Presenting at the Coal Operators Conference 2018

The 2018 Coal Operators Conference is being held on 7-8 February 2018 in Wollongong. The conference, has been held by the Mining and Engineering Group of the Faculty of Engineering and Information Sciences, University of Wollongong, since 1998. The conference is supported by the Illawarra Branch of The Australasian Institute of Mining and Metallurgy (AusIMM) and the Mine Managers Association of Australia (MMAA).

The conference aims to address issues related to various aspects of modern coal mining operations, both surface and underground and offers the opportunity for industry experts to share advice and insights in this area.

Dennis, from CoalGAS, is pleased to be presenting on his recent investigations into the use of the DRI method ( Desorption Rate Index ) to determine outburst threshold limits for Australian underground coal mines. Book your tickets now and come and meet the team.


Title: Analysis of Bulli Seam Benchmark and DRI to determine outburst threshold limits

Abstract: Following the introduction of the Desorption Rate Index (DRI) and Bulli Seam Benchmark to the Australian coal industry in 1995, the use of the DRI900 method was adopted and continues to be used as the primary method to assess outburst risk and to determine gas content threshold values for outburst risk management in Australian coal seams. In addition to assessing outburst risk based on gas content threshold values, several Australian coal mines also include DRI900 as a threshold level in assessing outburst risk. It is apparent that there is a broad lack of awareness and understanding of the limitations and deficiencies of using DRI to assess outburst risk and to determine appropriate outburst threshold limit values.

A comprehensive set of gas test results from Australian coal seams has been collected as part of research into control and management of outburst risk in Australian underground mines and the results of specific investigation into DRI and its applicability for use in assessing outburst risk and determining appropriate gas content threshold levels has identified significant deficiencies which are presented and discussed.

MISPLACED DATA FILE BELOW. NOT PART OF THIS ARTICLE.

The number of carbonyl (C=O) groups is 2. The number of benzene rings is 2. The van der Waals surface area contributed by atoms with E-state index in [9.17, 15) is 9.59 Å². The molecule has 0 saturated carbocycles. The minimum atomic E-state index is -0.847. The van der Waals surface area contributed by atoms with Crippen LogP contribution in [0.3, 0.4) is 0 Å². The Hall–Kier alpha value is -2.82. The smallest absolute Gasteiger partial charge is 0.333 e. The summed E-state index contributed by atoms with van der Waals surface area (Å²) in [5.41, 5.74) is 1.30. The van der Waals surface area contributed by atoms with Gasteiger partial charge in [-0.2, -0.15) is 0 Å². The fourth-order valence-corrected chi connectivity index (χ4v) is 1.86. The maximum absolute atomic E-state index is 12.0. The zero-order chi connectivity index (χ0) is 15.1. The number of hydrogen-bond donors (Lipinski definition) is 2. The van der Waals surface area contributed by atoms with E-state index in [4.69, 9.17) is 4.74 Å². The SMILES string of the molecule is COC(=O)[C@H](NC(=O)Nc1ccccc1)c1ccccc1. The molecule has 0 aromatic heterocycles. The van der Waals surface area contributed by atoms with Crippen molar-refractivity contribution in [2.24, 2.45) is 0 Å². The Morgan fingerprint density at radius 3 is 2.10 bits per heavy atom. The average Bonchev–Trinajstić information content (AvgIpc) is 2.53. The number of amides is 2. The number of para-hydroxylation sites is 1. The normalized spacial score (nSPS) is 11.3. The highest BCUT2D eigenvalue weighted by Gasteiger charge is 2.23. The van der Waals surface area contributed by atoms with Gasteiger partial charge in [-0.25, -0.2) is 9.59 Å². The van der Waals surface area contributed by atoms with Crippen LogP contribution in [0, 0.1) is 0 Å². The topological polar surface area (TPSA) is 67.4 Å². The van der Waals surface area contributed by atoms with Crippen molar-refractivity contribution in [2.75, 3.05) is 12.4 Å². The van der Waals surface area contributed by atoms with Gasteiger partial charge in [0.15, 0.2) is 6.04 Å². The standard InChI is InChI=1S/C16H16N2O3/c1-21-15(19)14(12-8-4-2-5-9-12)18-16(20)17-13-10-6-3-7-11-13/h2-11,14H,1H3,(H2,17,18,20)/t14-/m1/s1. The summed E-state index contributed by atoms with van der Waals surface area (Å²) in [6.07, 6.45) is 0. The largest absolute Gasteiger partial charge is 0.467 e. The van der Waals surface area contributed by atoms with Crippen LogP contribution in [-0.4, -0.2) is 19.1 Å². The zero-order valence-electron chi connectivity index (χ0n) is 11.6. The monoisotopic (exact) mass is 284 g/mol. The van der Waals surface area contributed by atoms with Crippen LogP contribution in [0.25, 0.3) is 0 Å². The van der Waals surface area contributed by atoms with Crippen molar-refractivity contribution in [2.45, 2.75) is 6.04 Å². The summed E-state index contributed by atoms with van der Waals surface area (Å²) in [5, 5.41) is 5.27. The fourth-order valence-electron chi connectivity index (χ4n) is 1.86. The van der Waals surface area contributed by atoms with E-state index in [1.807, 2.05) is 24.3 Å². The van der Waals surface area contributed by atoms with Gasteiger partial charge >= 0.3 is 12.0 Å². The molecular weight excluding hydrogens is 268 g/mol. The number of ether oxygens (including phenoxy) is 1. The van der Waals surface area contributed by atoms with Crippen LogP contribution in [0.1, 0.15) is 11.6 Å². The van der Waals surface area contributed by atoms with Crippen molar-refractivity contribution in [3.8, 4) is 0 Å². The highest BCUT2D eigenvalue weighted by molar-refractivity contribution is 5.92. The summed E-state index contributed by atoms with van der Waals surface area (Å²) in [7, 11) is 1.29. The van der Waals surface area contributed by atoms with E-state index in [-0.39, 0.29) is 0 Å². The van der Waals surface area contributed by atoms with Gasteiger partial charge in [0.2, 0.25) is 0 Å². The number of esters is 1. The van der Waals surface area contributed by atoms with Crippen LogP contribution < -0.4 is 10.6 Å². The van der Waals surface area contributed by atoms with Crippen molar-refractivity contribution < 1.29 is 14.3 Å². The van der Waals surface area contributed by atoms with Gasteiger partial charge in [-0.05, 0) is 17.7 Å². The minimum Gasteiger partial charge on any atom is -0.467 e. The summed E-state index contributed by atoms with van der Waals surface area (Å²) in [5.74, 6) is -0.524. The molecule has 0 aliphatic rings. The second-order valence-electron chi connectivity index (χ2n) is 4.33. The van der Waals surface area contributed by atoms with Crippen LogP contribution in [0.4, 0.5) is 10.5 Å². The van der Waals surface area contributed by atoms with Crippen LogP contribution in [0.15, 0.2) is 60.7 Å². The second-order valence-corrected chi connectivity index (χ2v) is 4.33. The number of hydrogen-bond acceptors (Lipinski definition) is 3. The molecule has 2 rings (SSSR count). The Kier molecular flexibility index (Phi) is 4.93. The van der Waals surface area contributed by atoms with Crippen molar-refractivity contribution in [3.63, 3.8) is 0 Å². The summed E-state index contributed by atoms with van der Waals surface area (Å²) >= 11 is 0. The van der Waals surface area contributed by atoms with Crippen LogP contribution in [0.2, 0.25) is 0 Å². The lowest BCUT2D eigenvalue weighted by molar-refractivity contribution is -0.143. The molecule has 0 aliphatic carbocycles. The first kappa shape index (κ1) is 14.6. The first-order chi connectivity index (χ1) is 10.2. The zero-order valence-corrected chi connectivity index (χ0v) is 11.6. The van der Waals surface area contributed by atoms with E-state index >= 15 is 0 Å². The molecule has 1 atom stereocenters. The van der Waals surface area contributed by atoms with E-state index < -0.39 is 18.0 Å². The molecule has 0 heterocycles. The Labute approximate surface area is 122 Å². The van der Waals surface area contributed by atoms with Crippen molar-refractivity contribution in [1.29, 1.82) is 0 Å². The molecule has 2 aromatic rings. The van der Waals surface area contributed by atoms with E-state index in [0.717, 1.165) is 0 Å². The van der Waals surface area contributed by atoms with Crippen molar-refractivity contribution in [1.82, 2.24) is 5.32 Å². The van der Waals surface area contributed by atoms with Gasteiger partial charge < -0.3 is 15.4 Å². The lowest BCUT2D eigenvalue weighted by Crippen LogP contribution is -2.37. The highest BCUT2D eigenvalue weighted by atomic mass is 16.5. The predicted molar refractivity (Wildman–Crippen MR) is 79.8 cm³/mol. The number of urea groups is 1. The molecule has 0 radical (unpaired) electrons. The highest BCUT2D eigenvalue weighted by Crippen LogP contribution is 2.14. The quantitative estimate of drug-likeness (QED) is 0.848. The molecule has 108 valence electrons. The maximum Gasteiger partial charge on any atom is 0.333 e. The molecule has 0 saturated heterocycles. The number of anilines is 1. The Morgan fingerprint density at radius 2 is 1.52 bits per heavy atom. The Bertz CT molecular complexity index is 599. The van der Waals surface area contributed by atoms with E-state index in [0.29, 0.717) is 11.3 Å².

Title: Control and management of outburst in Australian underground coal mines

Abstract: Outbursts represent a major safety hazard to mine personnel working near the coal face in areas of increased outburst risk. There have been over 878 outburst events recorded in twenty two Australian underground coal mines and most outburst have been associated with abnormal geological conditions.

Details of Australian outburst incidents and mining experience in conditions where gas content was above current threshold levels is presented and discussed. Mining experience suggests that for gas content below 9.0 m 3 /t, mining in CO2 rich seam gas conditions does not pose a greater risk of outburst than mining in CH4 rich seam gas conditions.

Mining experience also suggests that where no abnormal geological structures are present, mining in areas with gas content greater than the current accepted threshold levels can be undertaken with no discernible increase in outburst risk.

The current approach to determining gas content threshold limits in Australian mines has been effective in preventing injury from outburst however operational experience suggests the current method is overly conservative and in some cases the threshold limits are low to the point that they provide no significant reduction in outburst risk.

Other factors that affect outburst risk, such as gas pressure, coal toughness and stress and geological structures are presently not incorporated into outburst threshold limits adopted in Australian mines. These factors and the development of an Outburst Risk Index applicable to Australian underground coal mining conditions is the subject of ongoing research.

Find out more about the Coal Operators Conference